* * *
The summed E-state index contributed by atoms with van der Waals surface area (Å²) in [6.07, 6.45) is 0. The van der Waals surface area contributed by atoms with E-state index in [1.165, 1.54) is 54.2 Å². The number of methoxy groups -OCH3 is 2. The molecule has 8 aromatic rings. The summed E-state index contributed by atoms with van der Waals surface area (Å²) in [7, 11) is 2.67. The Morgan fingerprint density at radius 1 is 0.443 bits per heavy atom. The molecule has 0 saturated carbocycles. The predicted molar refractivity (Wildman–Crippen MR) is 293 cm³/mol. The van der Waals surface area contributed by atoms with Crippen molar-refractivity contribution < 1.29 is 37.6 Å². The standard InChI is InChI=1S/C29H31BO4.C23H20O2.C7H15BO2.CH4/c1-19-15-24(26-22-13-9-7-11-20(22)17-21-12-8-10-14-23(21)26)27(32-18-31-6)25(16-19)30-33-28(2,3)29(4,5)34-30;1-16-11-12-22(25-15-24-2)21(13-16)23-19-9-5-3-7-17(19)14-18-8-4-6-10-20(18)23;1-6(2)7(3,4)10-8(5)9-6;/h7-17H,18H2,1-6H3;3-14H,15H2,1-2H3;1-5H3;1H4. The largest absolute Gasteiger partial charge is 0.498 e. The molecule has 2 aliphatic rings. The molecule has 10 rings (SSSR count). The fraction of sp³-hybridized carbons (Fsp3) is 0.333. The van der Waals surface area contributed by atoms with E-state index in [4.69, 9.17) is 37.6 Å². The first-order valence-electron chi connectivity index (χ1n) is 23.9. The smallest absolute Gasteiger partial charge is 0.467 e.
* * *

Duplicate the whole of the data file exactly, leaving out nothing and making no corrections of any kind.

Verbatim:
The summed E-state index contributed by atoms with van der Waals surface area (Å²) in [6.07, 6.45) is 0. The van der Waals surface area contributed by atoms with E-state index in [1.165, 1.54) is 54.2 Å². The number of methoxy groups -OCH3 is 2. The molecule has 8 aromatic rings. The summed E-state index contributed by atoms with van der Waals surface area (Å²) in [7, 11) is 2.67. The Morgan fingerprint density at radius 1 is 0.443 bits per heavy atom. The molecule has 0 saturated carbocycles. The predicted molar refractivity (Wildman–Crippen MR) is 293 cm³/mol. The van der Waals surface area contributed by atoms with Crippen molar-refractivity contribution < 1.29 is 37.6 Å². The standard InChI is InChI=1S/C29H31BO4.C23H20O2.C7H15BO2.CH4/c1-19-15-24(26-22-13-9-7-11-20(22)17-21-12-8-10-14-23(21)26)27(32-18-31-6)25(16-19)30-33-28(2,3)29(4,5)34-30;1-16-11-12-22(25-15-24-2)21(13-16)23-19-9-5-3-7-17(19)14-18-8-4-6-10-20(18)23;1-6(2)7(3,4)10-8(5)9-6;/h7-17H,18H2,1-6H3;3-14H,15H2,1-2H3;1-5H3;1H4. The largest absolute Gasteiger partial charge is 0.498 e. The molecule has 2 aliphatic rings. The molecule has 10 rings (SSSR count). The fraction of sp³-hybridized carbons (Fsp3) is 0.333. The van der Waals surface area contributed by atoms with E-state index in [4.69, 9.17) is 37.6 Å². The first-order valence-electron chi connectivity index (χ1n) is 23.9. The smallest absolute Gasteiger partial charge is 0.467 e.